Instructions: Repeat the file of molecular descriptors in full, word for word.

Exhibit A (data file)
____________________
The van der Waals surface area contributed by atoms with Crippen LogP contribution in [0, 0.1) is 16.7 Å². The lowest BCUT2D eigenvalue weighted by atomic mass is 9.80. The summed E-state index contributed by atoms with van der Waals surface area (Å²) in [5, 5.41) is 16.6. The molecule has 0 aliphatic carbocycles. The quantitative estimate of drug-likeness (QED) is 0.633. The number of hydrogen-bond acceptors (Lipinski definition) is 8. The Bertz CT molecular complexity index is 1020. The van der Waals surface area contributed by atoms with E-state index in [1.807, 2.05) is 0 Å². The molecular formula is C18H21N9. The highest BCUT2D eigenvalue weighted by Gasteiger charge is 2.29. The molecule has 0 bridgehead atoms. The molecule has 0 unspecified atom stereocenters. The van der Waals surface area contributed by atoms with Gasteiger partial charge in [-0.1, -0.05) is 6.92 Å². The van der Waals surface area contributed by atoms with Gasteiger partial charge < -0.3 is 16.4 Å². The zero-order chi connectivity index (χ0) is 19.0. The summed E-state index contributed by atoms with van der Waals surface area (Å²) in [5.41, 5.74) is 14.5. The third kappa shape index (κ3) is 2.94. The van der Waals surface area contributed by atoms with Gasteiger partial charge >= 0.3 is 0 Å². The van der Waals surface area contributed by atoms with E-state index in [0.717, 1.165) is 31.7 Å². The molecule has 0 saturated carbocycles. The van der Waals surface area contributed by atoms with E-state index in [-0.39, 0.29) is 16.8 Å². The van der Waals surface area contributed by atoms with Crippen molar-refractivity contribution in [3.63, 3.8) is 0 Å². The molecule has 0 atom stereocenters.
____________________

The van der Waals surface area contributed by atoms with Crippen LogP contribution in [0, 0.1) is 16.7 Å². The lowest BCUT2D eigenvalue weighted by atomic mass is 9.80. The summed E-state index contributed by atoms with van der Waals surface area (Å²) in [5, 5.41) is 16.6. The molecule has 0 aliphatic carbocycles. The quantitative estimate of drug-likeness (QED) is 0.633. The number of hydrogen-bond acceptors (Lipinski definition) is 8. The Bertz CT molecular complexity index is 1020. The van der Waals surface area contributed by atoms with E-state index in [1.807, 2.05) is 0 Å². The molecular formula is C18H21N9. The highest BCUT2D eigenvalue weighted by Gasteiger charge is 2.29. The molecule has 0 bridgehead atoms. The molecule has 0 unspecified atom stereocenters. The van der Waals surface area contributed by atoms with Gasteiger partial charge in [-0.1, -0.05) is 6.92 Å². The van der Waals surface area contributed by atoms with Gasteiger partial charge < -0.3 is 16.4 Å². The zero-order chi connectivity index (χ0) is 19.0. The summed E-state index contributed by atoms with van der Waals surface area (Å²) in [5.41, 5.74) is 14.5. The third kappa shape index (κ3) is 2.94. The van der Waals surface area contributed by atoms with Gasteiger partial charge >= 0.3 is 0 Å². The van der Waals surface area contributed by atoms with E-state index in [0.717, 1.165) is 31.7 Å². The molecule has 0 saturated carbocycles. The van der Waals surface area contributed by atoms with E-state index in [-0.39, 0.29) is 16.8 Å². The van der Waals surface area contributed by atoms with Crippen molar-refractivity contribution in [3.63, 3.8) is 0 Å². The molecule has 0 atom stereocenters.